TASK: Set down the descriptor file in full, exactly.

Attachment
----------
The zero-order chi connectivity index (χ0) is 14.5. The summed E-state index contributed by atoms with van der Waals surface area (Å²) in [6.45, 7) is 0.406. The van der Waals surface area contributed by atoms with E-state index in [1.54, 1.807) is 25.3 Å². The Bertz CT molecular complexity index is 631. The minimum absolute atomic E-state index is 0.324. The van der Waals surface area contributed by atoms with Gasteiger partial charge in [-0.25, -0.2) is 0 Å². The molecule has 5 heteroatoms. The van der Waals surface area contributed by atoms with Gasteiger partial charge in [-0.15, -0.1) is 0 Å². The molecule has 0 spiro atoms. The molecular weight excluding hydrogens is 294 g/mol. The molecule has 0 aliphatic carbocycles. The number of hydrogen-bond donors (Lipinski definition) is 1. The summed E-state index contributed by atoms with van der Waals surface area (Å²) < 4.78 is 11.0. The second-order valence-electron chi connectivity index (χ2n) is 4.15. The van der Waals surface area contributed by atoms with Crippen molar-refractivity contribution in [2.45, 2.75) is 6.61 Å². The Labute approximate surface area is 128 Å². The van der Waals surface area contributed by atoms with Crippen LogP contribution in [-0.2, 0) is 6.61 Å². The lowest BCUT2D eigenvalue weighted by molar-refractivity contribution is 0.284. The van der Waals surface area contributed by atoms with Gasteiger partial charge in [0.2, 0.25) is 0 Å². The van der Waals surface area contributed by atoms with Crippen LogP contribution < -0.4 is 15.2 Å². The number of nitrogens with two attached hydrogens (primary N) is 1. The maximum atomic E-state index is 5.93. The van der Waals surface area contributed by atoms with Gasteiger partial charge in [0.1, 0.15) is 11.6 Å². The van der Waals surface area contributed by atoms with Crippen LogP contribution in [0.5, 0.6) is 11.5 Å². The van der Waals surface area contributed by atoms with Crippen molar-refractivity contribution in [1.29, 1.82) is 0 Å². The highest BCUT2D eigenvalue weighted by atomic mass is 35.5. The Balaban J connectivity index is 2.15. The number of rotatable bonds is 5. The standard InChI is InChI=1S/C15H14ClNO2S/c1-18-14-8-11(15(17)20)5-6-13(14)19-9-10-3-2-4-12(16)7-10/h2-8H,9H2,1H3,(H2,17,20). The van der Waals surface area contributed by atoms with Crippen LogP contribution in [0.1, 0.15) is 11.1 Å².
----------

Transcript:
The zero-order chi connectivity index (χ0) is 14.5. The summed E-state index contributed by atoms with van der Waals surface area (Å²) in [6.45, 7) is 0.406. The van der Waals surface area contributed by atoms with E-state index in [1.54, 1.807) is 25.3 Å². The Bertz CT molecular complexity index is 631. The minimum absolute atomic E-state index is 0.324. The van der Waals surface area contributed by atoms with Gasteiger partial charge in [-0.25, -0.2) is 0 Å². The molecule has 5 heteroatoms. The van der Waals surface area contributed by atoms with Gasteiger partial charge in [-0.15, -0.1) is 0 Å². The molecule has 0 spiro atoms. The molecular weight excluding hydrogens is 294 g/mol. The molecule has 0 aliphatic carbocycles. The number of hydrogen-bond donors (Lipinski definition) is 1. The summed E-state index contributed by atoms with van der Waals surface area (Å²) < 4.78 is 11.0. The second-order valence-electron chi connectivity index (χ2n) is 4.15. The van der Waals surface area contributed by atoms with Crippen molar-refractivity contribution in [2.45, 2.75) is 6.61 Å². The Labute approximate surface area is 128 Å². The van der Waals surface area contributed by atoms with Crippen LogP contribution in [-0.2, 0) is 6.61 Å². The lowest BCUT2D eigenvalue weighted by molar-refractivity contribution is 0.284. The van der Waals surface area contributed by atoms with Gasteiger partial charge in [0.2, 0.25) is 0 Å². The van der Waals surface area contributed by atoms with Crippen LogP contribution < -0.4 is 15.2 Å². The number of nitrogens with two attached hydrogens (primary N) is 1. The maximum atomic E-state index is 5.93. The van der Waals surface area contributed by atoms with Gasteiger partial charge in [0.1, 0.15) is 11.6 Å². The van der Waals surface area contributed by atoms with Crippen LogP contribution in [0.5, 0.6) is 11.5 Å². The van der Waals surface area contributed by atoms with Crippen molar-refractivity contribution in [1.29, 1.82) is 0 Å². The highest BCUT2D eigenvalue weighted by atomic mass is 35.5. The Balaban J connectivity index is 2.15. The number of rotatable bonds is 5. The standard InChI is InChI=1S/C15H14ClNO2S/c1-18-14-8-11(15(17)20)5-6-13(14)19-9-10-3-2-4-12(16)7-10/h2-8H,9H2,1H3,(H2,17,20). The van der Waals surface area contributed by atoms with Crippen LogP contribution in [0.1, 0.15) is 11.1 Å².